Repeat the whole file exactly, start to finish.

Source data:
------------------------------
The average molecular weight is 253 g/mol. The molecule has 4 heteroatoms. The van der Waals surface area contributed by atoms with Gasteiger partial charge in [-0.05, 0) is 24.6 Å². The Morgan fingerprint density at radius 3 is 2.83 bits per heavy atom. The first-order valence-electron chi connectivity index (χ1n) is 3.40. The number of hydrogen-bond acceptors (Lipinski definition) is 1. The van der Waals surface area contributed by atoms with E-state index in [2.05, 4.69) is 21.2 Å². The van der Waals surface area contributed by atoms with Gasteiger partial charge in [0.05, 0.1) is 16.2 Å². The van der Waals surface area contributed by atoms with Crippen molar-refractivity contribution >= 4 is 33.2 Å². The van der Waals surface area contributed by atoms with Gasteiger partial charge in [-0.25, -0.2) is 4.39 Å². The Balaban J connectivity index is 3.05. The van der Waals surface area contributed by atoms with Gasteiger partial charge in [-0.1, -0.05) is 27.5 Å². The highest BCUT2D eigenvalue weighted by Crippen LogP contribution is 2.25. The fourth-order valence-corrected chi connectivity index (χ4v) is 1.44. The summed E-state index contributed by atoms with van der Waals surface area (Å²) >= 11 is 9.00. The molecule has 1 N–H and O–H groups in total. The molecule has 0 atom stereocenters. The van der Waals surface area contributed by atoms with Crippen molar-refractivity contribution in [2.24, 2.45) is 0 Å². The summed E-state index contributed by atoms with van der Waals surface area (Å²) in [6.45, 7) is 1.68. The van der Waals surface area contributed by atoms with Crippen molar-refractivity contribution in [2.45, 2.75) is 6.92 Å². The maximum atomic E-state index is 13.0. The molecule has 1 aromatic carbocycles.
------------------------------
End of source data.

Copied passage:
The average molecular weight is 253 g/mol. The molecule has 4 heteroatoms. The van der Waals surface area contributed by atoms with Gasteiger partial charge in [-0.05, 0) is 24.6 Å². The Morgan fingerprint density at radius 3 is 2.83 bits per heavy atom. The first-order valence-electron chi connectivity index (χ1n) is 3.40. The number of hydrogen-bond acceptors (Lipinski definition) is 1. The van der Waals surface area contributed by atoms with E-state index in [2.05, 4.69) is 21.2 Å². The van der Waals surface area contributed by atoms with Gasteiger partial charge in [0.05, 0.1) is 16.2 Å². The van der Waals surface area contributed by atoms with Crippen molar-refractivity contribution >= 4 is 33.2 Å². The van der Waals surface area contributed by atoms with Gasteiger partial charge in [-0.25, -0.2) is 4.39 Å². The Balaban J connectivity index is 3.05. The van der Waals surface area contributed by atoms with Gasteiger partial charge in [-0.1, -0.05) is 27.5 Å². The highest BCUT2D eigenvalue weighted by Crippen LogP contribution is 2.25. The fourth-order valence-corrected chi connectivity index (χ4v) is 1.44. The summed E-state index contributed by atoms with van der Waals surface area (Å²) >= 11 is 9.00. The molecule has 1 N–H and O–H groups in total. The molecule has 0 atom stereocenters. The van der Waals surface area contributed by atoms with Crippen molar-refractivity contribution in [2.24, 2.45) is 0 Å². The summed E-state index contributed by atoms with van der Waals surface area (Å²) in [6.45, 7) is 1.68. The van der Waals surface area contributed by atoms with Crippen molar-refractivity contribution in [2.45, 2.75) is 6.92 Å². The maximum atomic E-state index is 13.0. The molecule has 1 aromatic carbocycles.